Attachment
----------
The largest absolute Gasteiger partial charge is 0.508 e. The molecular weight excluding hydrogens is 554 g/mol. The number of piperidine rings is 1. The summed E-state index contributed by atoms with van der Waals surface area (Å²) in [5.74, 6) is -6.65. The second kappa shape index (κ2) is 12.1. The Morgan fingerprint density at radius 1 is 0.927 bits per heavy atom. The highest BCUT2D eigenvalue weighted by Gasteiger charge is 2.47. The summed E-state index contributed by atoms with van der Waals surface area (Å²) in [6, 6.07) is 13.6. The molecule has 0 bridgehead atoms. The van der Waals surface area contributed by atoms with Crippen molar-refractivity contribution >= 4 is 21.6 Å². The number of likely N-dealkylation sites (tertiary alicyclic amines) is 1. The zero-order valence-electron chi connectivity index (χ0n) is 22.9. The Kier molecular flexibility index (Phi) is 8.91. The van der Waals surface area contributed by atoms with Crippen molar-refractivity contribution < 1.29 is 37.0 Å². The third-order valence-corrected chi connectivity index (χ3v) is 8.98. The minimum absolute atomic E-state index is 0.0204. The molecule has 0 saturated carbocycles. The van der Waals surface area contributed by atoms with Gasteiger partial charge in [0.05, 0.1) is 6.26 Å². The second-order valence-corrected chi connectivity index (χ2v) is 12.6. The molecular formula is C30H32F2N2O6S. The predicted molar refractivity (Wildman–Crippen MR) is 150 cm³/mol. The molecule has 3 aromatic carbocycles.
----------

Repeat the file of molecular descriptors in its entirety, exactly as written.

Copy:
The largest absolute Gasteiger partial charge is 0.508 e. The molecular weight excluding hydrogens is 554 g/mol. The number of piperidine rings is 1. The summed E-state index contributed by atoms with van der Waals surface area (Å²) in [5.74, 6) is -6.65. The second kappa shape index (κ2) is 12.1. The Morgan fingerprint density at radius 1 is 0.927 bits per heavy atom. The highest BCUT2D eigenvalue weighted by Gasteiger charge is 2.47. The summed E-state index contributed by atoms with van der Waals surface area (Å²) in [6, 6.07) is 13.6. The molecule has 0 bridgehead atoms. The van der Waals surface area contributed by atoms with Crippen molar-refractivity contribution >= 4 is 21.6 Å². The number of likely N-dealkylation sites (tertiary alicyclic amines) is 1. The zero-order valence-electron chi connectivity index (χ0n) is 22.9. The Kier molecular flexibility index (Phi) is 8.91. The van der Waals surface area contributed by atoms with Crippen molar-refractivity contribution < 1.29 is 37.0 Å². The third-order valence-corrected chi connectivity index (χ3v) is 8.98. The minimum absolute atomic E-state index is 0.0204. The molecule has 0 saturated carbocycles. The van der Waals surface area contributed by atoms with Gasteiger partial charge in [0.05, 0.1) is 6.26 Å². The second-order valence-corrected chi connectivity index (χ2v) is 12.6. The molecular formula is C30H32F2N2O6S. The predicted molar refractivity (Wildman–Crippen MR) is 150 cm³/mol. The molecule has 3 aromatic carbocycles.